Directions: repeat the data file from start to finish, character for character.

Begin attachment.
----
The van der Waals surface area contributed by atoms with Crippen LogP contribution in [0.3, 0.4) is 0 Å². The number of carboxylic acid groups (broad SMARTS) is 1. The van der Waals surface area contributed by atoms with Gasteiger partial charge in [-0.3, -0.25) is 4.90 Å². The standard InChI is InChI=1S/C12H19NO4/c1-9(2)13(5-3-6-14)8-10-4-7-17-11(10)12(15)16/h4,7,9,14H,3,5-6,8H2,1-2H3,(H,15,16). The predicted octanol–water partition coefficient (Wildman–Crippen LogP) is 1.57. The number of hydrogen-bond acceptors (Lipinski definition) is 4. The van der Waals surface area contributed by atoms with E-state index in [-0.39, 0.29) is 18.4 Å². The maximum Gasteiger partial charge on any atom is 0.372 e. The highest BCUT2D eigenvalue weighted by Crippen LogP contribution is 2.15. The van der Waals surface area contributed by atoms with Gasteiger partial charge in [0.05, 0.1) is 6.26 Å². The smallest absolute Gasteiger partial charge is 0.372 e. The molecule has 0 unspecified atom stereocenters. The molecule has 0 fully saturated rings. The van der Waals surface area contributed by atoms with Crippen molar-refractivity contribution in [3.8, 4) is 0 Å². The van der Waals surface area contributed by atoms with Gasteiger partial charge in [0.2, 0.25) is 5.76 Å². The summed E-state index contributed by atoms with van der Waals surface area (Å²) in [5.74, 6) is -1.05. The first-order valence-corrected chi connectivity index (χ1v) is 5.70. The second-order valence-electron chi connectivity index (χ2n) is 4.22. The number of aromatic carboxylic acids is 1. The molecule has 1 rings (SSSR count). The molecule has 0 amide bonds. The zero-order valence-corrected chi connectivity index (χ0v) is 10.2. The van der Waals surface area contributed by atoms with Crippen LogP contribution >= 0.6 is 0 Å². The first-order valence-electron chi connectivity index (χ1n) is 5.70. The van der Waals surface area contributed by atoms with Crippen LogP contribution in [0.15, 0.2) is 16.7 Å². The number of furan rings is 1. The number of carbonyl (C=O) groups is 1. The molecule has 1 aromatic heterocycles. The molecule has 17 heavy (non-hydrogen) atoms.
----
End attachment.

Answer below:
The van der Waals surface area contributed by atoms with Crippen LogP contribution in [0.3, 0.4) is 0 Å². The number of carboxylic acid groups (broad SMARTS) is 1. The van der Waals surface area contributed by atoms with Gasteiger partial charge in [-0.3, -0.25) is 4.90 Å². The standard InChI is InChI=1S/C12H19NO4/c1-9(2)13(5-3-6-14)8-10-4-7-17-11(10)12(15)16/h4,7,9,14H,3,5-6,8H2,1-2H3,(H,15,16). The predicted octanol–water partition coefficient (Wildman–Crippen LogP) is 1.57. The number of hydrogen-bond acceptors (Lipinski definition) is 4. The van der Waals surface area contributed by atoms with E-state index in [-0.39, 0.29) is 18.4 Å². The maximum Gasteiger partial charge on any atom is 0.372 e. The highest BCUT2D eigenvalue weighted by Crippen LogP contribution is 2.15. The van der Waals surface area contributed by atoms with Gasteiger partial charge in [0.05, 0.1) is 6.26 Å². The smallest absolute Gasteiger partial charge is 0.372 e. The molecule has 0 unspecified atom stereocenters. The molecule has 0 fully saturated rings. The van der Waals surface area contributed by atoms with Crippen molar-refractivity contribution in [3.8, 4) is 0 Å². The van der Waals surface area contributed by atoms with Gasteiger partial charge in [0.2, 0.25) is 5.76 Å². The summed E-state index contributed by atoms with van der Waals surface area (Å²) in [5.74, 6) is -1.05. The first-order valence-corrected chi connectivity index (χ1v) is 5.70. The second-order valence-electron chi connectivity index (χ2n) is 4.22. The number of aromatic carboxylic acids is 1. The molecule has 1 rings (SSSR count). The molecule has 0 amide bonds. The zero-order valence-corrected chi connectivity index (χ0v) is 10.2. The van der Waals surface area contributed by atoms with Crippen LogP contribution >= 0.6 is 0 Å². The first-order valence-electron chi connectivity index (χ1n) is 5.70. The van der Waals surface area contributed by atoms with Crippen LogP contribution in [0.15, 0.2) is 16.7 Å². The number of furan rings is 1. The number of carbonyl (C=O) groups is 1. The molecule has 1 aromatic heterocycles. The molecule has 17 heavy (non-hydrogen) atoms.